Today we ventured into the souks (shops specializing in goods ranging from textiles and herbs to metal work and leather products) to find out what deals were to be made. Before delving too far into the labyrinth of goods and the vendors eager to give us the “good price” of the day, we stopped for breakfast at a little nook of a restaurant. I had a warm flatbread (much like the roti I had in Malaysia) drizzled with honey and folded in three – it was delicious! We each had fresh squeezed orange juice as well, which was incredibly refreshing. My bill totaled 10 Dirham, about $1.20. Our shopping adventures took us to a leather shop for wallets and a fabric dying area where I found what I was hoping to find: beautiful wool yarn. I’m not sure how I will make it home with everything; I may just have to check an extra bag or mail a few things home.

This afternoon we toured tombs and a palace. Much of the artwork and architecture is very similar to that of La Alhambra in Granada. Tomorrow we are heading to a port town on the Atlantic coast. More to come!


Breaking up with Midtown

It’s been fun, really. Some of my best memories in Detroit were made with you. It was you who introduced me to Friday Night Live! and Dally in the Alley. You gave me my favorite pair of earrings and made me the best chai latte I’ve ever had. It’s just that, well, it’s time. I’m moving out. It’s not you, it’s me….

What’s that? You want the truth? I suppose after two years of our on and off again relationship, that is what you deserve. I mean, you were my first sublet in the city. You offered me my first part-time job when I needed money and my first one-bedroom apartment when I needed a place to stay. Sure the hot and cold faucets are reversed and one of my doors is mounted upside down but I think these details are kind of endearing.

What I’m saying is I think you have a lot to offer. I’m just ready to see different neighborhoods. I want a yard in the back and trees lining my street out front. I want a kitchen large enough to maneuver in without having to turn sideways to reach the sink. I want a porch and windows opening to more than one cardinal direction. I want to control my own heat. I want even floors, an attic, a basement. Quite frankly, I’m tired of the blaring horns of firetrucks, ambulances and police cars up and down Woodward and I’m done with the glow of the golden arches illuminating my bedroom at all hours of the night.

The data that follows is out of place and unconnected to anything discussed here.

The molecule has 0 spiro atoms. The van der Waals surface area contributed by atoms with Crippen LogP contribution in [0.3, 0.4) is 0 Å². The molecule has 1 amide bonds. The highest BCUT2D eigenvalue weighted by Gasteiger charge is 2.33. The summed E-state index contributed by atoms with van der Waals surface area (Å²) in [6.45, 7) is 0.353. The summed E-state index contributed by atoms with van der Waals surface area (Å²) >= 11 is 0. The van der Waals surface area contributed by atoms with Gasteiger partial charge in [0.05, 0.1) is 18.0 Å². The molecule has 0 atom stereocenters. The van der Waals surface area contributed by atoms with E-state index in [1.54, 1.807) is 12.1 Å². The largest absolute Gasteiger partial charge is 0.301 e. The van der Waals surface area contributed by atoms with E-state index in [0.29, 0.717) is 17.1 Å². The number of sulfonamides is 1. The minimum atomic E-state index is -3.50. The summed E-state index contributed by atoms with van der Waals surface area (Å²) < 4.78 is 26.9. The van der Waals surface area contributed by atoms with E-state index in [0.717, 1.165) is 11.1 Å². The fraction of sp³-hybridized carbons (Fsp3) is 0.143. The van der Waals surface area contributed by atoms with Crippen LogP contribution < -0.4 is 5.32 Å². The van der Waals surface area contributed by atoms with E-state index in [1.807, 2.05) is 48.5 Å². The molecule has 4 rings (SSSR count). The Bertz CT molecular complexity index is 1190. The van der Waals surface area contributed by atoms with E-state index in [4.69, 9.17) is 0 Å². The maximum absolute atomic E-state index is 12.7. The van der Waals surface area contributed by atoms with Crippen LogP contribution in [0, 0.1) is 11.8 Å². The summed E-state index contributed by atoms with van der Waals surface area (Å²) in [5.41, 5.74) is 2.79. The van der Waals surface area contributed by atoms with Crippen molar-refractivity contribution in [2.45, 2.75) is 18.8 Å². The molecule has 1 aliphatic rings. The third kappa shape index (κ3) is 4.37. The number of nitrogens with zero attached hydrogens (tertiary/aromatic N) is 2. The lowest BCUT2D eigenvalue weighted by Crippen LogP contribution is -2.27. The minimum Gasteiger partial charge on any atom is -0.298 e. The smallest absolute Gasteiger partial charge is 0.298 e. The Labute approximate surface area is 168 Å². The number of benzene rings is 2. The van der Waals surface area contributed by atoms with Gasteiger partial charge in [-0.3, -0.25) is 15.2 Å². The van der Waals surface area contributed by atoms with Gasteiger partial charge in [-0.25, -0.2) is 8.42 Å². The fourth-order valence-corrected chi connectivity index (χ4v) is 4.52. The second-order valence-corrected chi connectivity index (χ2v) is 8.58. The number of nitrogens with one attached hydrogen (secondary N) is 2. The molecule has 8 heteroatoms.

That said, there’s a lot I’m going to miss. In Midtown I never had to go far for amazing vegan ice cream, a delicious bubble tea or that irresistible sea salt chocolate chip cookie. Your savory pizza, brews and rooftop seating are the envy of other neighborhoods and your restaurants with their lentil burgers, sweet potato fries and mac-n-cheese will not cease to entice both the locals and visitors alike. Please don’t take it personally…apartment living just isn’t for me. You’ll be fine. You will make many young professionals, Wayne State and CCS students very happy. Don’t worry,¬† I’m not going far and I’ll be back often to visit (I mean, I can’t go all winter without tuning up my bike). Oh, and one more thing – this doesn’t change my soccer allegiance one bit.